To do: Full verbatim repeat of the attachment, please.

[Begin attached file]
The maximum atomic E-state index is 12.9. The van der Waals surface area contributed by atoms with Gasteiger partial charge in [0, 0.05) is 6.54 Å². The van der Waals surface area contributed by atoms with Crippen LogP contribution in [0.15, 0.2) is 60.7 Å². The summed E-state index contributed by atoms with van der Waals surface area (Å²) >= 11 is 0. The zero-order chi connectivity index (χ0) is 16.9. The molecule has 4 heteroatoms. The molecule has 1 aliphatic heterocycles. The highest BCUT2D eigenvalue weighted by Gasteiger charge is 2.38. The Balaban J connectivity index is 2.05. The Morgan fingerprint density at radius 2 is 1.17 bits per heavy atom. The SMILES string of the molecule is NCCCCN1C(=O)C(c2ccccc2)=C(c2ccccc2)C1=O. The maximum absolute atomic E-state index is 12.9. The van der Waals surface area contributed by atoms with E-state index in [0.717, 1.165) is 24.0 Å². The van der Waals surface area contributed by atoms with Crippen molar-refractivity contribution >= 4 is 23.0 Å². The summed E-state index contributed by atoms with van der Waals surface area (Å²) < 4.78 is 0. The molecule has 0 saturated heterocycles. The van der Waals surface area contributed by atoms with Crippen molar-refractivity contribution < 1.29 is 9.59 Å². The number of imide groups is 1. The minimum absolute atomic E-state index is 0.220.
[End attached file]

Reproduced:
The maximum atomic E-state index is 12.9. The van der Waals surface area contributed by atoms with Gasteiger partial charge in [0, 0.05) is 6.54 Å². The van der Waals surface area contributed by atoms with Crippen LogP contribution in [0.15, 0.2) is 60.7 Å². The summed E-state index contributed by atoms with van der Waals surface area (Å²) >= 11 is 0. The zero-order chi connectivity index (χ0) is 16.9. The molecule has 4 heteroatoms. The molecule has 1 aliphatic heterocycles. The highest BCUT2D eigenvalue weighted by Gasteiger charge is 2.38. The Balaban J connectivity index is 2.05. The Morgan fingerprint density at radius 2 is 1.17 bits per heavy atom. The SMILES string of the molecule is NCCCCN1C(=O)C(c2ccccc2)=C(c2ccccc2)C1=O. The maximum absolute atomic E-state index is 12.9. The van der Waals surface area contributed by atoms with E-state index in [0.717, 1.165) is 24.0 Å². The van der Waals surface area contributed by atoms with Crippen molar-refractivity contribution >= 4 is 23.0 Å². The summed E-state index contributed by atoms with van der Waals surface area (Å²) < 4.78 is 0. The molecule has 0 saturated heterocycles. The van der Waals surface area contributed by atoms with Crippen molar-refractivity contribution < 1.29 is 9.59 Å². The number of imide groups is 1. The minimum absolute atomic E-state index is 0.220.